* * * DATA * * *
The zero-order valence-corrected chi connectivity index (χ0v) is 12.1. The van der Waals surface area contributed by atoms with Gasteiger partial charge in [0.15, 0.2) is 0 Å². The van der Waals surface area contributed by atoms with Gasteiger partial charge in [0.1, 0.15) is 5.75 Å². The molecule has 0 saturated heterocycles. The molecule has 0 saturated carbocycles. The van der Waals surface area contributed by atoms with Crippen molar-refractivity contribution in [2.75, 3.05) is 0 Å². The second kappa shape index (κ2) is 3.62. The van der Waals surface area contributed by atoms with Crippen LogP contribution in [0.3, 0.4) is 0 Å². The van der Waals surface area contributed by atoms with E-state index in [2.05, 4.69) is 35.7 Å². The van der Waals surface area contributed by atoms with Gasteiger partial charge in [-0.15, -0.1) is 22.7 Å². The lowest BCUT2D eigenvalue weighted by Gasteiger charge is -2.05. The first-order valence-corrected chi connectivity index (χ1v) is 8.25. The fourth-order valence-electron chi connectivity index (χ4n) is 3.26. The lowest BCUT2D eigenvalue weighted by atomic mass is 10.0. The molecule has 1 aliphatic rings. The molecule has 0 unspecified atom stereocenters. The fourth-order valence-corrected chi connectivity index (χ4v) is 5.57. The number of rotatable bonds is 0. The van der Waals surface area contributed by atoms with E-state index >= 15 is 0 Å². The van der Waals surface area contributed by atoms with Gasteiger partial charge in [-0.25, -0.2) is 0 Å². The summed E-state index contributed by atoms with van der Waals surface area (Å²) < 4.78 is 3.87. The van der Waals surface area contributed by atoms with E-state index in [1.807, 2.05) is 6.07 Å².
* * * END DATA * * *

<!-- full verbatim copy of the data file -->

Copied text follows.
The zero-order valence-corrected chi connectivity index (χ0v) is 12.1. The van der Waals surface area contributed by atoms with Gasteiger partial charge in [0.15, 0.2) is 0 Å². The van der Waals surface area contributed by atoms with Gasteiger partial charge in [0.1, 0.15) is 5.75 Å². The molecule has 0 saturated heterocycles. The molecule has 0 saturated carbocycles. The van der Waals surface area contributed by atoms with Crippen molar-refractivity contribution in [2.75, 3.05) is 0 Å². The second kappa shape index (κ2) is 3.62. The van der Waals surface area contributed by atoms with Crippen LogP contribution in [0.3, 0.4) is 0 Å². The van der Waals surface area contributed by atoms with E-state index in [2.05, 4.69) is 35.7 Å². The van der Waals surface area contributed by atoms with Gasteiger partial charge in [-0.15, -0.1) is 22.7 Å². The lowest BCUT2D eigenvalue weighted by Gasteiger charge is -2.05. The first-order valence-corrected chi connectivity index (χ1v) is 8.25. The fourth-order valence-electron chi connectivity index (χ4n) is 3.26. The lowest BCUT2D eigenvalue weighted by atomic mass is 10.0. The molecule has 1 aliphatic rings. The molecule has 0 unspecified atom stereocenters. The fourth-order valence-corrected chi connectivity index (χ4v) is 5.57. The number of rotatable bonds is 0. The van der Waals surface area contributed by atoms with E-state index >= 15 is 0 Å². The van der Waals surface area contributed by atoms with Gasteiger partial charge in [-0.25, -0.2) is 0 Å². The summed E-state index contributed by atoms with van der Waals surface area (Å²) < 4.78 is 3.87. The van der Waals surface area contributed by atoms with E-state index in [1.807, 2.05) is 6.07 Å².